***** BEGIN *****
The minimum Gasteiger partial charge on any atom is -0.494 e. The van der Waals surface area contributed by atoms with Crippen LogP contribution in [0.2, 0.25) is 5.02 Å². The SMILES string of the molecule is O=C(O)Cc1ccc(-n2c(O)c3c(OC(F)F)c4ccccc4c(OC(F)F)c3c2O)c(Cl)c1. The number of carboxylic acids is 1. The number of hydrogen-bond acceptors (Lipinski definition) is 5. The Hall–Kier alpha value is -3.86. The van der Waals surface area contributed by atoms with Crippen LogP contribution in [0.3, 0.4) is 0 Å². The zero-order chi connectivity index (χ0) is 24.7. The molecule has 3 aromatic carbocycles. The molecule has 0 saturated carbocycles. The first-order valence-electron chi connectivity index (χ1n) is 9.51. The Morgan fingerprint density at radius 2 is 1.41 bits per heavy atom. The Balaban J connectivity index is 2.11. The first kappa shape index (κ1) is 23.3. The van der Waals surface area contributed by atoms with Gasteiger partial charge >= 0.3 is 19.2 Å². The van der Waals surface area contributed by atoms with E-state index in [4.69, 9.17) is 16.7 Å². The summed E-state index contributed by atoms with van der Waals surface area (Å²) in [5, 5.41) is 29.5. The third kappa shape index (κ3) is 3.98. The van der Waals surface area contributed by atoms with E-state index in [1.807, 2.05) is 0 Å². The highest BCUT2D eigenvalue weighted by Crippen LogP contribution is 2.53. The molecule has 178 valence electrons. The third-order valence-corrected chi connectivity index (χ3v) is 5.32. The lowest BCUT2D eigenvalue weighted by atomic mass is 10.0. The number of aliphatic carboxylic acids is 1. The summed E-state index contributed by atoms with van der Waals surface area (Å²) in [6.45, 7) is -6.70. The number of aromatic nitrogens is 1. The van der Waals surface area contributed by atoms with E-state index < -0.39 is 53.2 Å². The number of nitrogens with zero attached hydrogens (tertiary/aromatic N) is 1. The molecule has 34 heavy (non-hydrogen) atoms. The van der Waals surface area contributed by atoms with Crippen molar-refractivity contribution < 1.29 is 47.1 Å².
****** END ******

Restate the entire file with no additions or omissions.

The minimum Gasteiger partial charge on any atom is -0.494 e. The van der Waals surface area contributed by atoms with Crippen LogP contribution in [0.2, 0.25) is 5.02 Å². The SMILES string of the molecule is O=C(O)Cc1ccc(-n2c(O)c3c(OC(F)F)c4ccccc4c(OC(F)F)c3c2O)c(Cl)c1. The number of carboxylic acids is 1. The number of hydrogen-bond acceptors (Lipinski definition) is 5. The Hall–Kier alpha value is -3.86. The van der Waals surface area contributed by atoms with Crippen LogP contribution in [0.3, 0.4) is 0 Å². The zero-order chi connectivity index (χ0) is 24.7. The molecule has 3 aromatic carbocycles. The molecule has 0 saturated carbocycles. The first-order valence-electron chi connectivity index (χ1n) is 9.51. The Morgan fingerprint density at radius 2 is 1.41 bits per heavy atom. The Balaban J connectivity index is 2.11. The first kappa shape index (κ1) is 23.3. The van der Waals surface area contributed by atoms with Gasteiger partial charge >= 0.3 is 19.2 Å². The van der Waals surface area contributed by atoms with E-state index in [4.69, 9.17) is 16.7 Å². The summed E-state index contributed by atoms with van der Waals surface area (Å²) in [5, 5.41) is 29.5. The third kappa shape index (κ3) is 3.98. The van der Waals surface area contributed by atoms with E-state index in [1.807, 2.05) is 0 Å². The highest BCUT2D eigenvalue weighted by Crippen LogP contribution is 2.53. The molecule has 178 valence electrons. The third-order valence-corrected chi connectivity index (χ3v) is 5.32. The lowest BCUT2D eigenvalue weighted by atomic mass is 10.0. The number of aliphatic carboxylic acids is 1. The summed E-state index contributed by atoms with van der Waals surface area (Å²) in [6.45, 7) is -6.70. The number of aromatic nitrogens is 1. The van der Waals surface area contributed by atoms with E-state index < -0.39 is 53.2 Å². The number of nitrogens with zero attached hydrogens (tertiary/aromatic N) is 1. The molecule has 34 heavy (non-hydrogen) atoms. The van der Waals surface area contributed by atoms with Crippen molar-refractivity contribution < 1.29 is 47.1 Å².